By Cody Willard
By the time Churchill Capital Corp. IV finally announced last week that it would merge with Lucid Motors Inc. after weeks of speculation, investors “sold the news,” dumping its shares.
Some blamed the SPAC — special purpose acquisition company — for weakness in the entire SPAC cottage industry.
I’ve also been warning that valuations in the stock market have been way out of whack. But now, with some good stocks out there getting slammed along with the rest of the market, it’s time to dig into some of my favorite names and see if it is time to add to them.
I’m constantly scouring the world for the best ways to invest in the most obvious next trillion-dollar marketplace, what I call The Space Revolution. Recently, a handful of space-related companies have started coming public (or preparing to come public in declared mergers) via SPACs. Most of these companies look too risky or have questionable business plans and management teams.
Rocket Lab , on the other hand, is well-positioned. It is being brought public by a SPAC, Vector Acquisition Corp. /zigman2/quotes/222592018/composite VACQ +0.09% , in the second quarter. In the history of spaceflight, only two private companies have delivered regular and reliable access to orbit for real revenue. I’m sure most of you have heard of one of these companies, SpaceX. Well, Rocket Lab is the other.
Rocket Lab is building a vertically integrated platform (you know I love these) to enable the hundreds, and soon to be thousands, of companies building satellites a simple, fast, and cost-effective method of launching into orbit.
Here’s a video about the company:
Rocket Lab has scaled to a monthly launch cadence faster than any commercial launch provider in history. It took the company only six years.
During that time, Rocket Lab has launched 18 rockets into space, deploying 97 satellites and even recently demonstrated the ability to recover the first stage of the rocket for use on later missions. The company’s first rocket, Electron , is targeting the market that requires smaller payloads (up to 300 kilos), and customers requiring flexibility with launch timelines (currently 132 launch slots available every year).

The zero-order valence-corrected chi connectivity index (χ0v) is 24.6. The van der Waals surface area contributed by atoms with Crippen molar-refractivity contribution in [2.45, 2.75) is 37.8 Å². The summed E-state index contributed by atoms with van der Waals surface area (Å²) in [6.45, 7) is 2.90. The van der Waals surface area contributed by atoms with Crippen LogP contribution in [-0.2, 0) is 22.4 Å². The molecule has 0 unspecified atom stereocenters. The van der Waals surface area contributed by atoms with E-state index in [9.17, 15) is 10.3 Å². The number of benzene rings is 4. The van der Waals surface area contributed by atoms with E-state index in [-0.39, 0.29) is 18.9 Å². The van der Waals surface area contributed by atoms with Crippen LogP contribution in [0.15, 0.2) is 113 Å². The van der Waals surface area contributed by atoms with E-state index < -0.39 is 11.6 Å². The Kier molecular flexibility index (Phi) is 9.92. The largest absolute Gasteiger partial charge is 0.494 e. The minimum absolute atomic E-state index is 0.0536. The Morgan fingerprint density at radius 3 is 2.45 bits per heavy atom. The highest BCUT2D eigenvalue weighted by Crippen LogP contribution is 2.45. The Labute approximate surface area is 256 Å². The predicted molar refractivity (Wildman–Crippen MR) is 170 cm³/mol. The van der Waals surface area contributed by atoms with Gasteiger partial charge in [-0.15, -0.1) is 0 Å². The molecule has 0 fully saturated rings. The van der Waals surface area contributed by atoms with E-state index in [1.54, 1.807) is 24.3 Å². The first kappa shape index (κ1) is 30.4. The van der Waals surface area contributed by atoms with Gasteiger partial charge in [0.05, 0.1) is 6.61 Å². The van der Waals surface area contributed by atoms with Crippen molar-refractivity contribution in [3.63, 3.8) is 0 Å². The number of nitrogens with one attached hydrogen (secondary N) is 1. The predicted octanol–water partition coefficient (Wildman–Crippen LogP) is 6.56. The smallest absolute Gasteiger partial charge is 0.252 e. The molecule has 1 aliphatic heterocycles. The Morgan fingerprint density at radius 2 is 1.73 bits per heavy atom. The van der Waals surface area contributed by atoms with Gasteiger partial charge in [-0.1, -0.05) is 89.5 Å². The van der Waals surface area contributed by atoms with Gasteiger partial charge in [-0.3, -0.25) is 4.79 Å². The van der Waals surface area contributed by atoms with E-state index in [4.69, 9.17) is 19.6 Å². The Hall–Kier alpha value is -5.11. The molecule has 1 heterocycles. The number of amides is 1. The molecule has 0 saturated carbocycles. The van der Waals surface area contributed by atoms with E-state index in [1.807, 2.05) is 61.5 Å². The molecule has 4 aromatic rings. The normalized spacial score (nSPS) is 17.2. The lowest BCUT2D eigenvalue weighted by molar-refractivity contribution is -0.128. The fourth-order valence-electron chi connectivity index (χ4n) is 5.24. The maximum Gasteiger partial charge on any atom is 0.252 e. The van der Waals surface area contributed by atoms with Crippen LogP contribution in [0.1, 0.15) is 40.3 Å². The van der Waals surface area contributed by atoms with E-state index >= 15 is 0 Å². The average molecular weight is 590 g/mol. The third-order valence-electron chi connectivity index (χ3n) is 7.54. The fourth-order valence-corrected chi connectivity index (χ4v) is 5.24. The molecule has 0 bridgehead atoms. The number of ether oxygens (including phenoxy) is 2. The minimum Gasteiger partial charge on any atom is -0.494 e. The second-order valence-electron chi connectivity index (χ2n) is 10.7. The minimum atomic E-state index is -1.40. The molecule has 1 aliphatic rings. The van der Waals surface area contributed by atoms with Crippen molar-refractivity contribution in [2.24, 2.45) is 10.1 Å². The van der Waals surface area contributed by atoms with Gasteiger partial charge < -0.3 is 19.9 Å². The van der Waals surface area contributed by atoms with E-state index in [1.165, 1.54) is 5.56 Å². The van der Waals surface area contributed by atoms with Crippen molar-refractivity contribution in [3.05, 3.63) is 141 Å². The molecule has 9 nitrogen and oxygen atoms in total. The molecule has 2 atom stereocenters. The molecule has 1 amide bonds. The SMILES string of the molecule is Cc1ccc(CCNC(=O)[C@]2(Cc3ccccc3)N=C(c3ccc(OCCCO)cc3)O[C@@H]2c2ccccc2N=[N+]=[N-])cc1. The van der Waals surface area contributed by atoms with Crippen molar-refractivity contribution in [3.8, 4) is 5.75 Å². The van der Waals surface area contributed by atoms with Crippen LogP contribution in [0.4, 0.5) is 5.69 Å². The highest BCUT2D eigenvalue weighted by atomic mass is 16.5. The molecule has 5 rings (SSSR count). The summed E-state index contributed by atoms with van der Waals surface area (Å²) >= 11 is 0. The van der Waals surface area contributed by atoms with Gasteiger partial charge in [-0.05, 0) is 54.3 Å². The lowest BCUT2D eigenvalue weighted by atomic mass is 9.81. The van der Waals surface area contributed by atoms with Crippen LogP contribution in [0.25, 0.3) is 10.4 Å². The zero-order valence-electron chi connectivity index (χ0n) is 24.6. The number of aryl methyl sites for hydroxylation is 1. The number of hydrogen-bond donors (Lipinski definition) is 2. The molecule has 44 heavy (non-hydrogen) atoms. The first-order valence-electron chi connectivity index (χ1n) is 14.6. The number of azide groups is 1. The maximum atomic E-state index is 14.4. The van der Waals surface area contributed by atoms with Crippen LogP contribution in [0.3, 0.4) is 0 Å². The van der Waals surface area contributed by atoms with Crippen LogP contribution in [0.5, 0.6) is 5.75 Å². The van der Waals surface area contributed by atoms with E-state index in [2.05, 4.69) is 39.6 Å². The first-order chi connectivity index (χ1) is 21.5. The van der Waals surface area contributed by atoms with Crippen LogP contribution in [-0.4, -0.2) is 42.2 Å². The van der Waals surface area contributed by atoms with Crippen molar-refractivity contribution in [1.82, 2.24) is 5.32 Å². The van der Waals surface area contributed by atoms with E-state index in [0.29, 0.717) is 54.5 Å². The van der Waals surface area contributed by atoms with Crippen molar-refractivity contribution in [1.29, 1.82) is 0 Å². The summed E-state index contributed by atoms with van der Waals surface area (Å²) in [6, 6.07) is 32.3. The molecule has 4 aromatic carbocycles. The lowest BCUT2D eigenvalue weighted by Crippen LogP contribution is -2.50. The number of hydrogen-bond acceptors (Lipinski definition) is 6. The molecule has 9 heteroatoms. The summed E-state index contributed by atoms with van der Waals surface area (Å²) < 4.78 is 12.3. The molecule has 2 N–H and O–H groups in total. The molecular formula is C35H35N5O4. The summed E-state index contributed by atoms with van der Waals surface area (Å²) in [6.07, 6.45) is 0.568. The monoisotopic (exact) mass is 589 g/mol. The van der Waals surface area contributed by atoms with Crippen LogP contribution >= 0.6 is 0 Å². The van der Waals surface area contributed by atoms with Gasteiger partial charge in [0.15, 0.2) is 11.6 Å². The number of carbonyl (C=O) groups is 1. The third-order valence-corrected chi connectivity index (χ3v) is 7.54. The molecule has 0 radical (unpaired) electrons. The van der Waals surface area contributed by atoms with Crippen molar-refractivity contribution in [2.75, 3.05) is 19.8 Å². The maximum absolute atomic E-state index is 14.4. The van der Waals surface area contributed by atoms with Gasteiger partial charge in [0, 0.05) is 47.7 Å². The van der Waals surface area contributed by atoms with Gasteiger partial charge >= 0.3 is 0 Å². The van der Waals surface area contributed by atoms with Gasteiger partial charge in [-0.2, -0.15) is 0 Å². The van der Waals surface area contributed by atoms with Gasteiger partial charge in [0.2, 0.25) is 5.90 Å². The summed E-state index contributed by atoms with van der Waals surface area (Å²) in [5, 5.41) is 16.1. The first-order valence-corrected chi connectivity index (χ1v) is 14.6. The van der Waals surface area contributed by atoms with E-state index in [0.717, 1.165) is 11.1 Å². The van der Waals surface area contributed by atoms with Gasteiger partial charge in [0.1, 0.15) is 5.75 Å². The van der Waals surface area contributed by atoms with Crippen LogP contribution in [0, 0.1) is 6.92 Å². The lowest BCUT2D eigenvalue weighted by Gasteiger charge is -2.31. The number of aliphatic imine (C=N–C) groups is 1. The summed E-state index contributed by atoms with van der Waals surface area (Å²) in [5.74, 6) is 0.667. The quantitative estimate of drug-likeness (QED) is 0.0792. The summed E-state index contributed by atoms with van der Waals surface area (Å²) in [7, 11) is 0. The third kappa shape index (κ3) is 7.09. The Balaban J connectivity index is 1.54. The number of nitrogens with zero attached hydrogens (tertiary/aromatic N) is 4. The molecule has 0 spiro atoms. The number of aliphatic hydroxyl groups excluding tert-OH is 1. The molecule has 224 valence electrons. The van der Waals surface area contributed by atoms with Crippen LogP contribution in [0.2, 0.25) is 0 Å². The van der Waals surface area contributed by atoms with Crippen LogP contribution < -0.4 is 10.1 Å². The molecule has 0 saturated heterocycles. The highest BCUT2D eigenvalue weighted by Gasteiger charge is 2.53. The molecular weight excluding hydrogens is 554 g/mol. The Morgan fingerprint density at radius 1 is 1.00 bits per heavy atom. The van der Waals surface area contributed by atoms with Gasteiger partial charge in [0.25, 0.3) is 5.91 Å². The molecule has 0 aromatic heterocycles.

One industry forecast projects 38,000 satellites will be built and launched from 2020-2029. Of those, 90% are expected to weigh less than 300 kilos.
Besides being first to market, another thing that sets Rocket Lab’s Electron rocket apart from its small-rocket competition is the company’s unique Kick Stage booster. Kick Stage is a “third stage” booster that enables the launch of multiple satellites for different customers on a rideshare rocket and delivery of those satellites to different orbits/planes.
Such flexibility for the customer is likely to help Rocket Lab capture a large percentage of the small-satellite market. Kick Stage technology is perhaps Rocket Lab’s biggest technological advantage.
One thing that Rocket Lab’s management team has learned while working with satellite customers is that small satellites are going to need to work together in constellations to form networks. Rocket Lab has recently introduced a new rocket, Neutron , which targets this larger payload market. Neutron, with an 8,000-kilo payload capacity, fills the current void between the small (under 300-kilo payload) rockets and the large Falcon 9 rockets being launched by SpaceX.
In addition to delivering satellite payloads, Neutron is being developed to carry both resupply cargo and even astronauts. Neutron is scheduled to make its first commercial launch in 2024.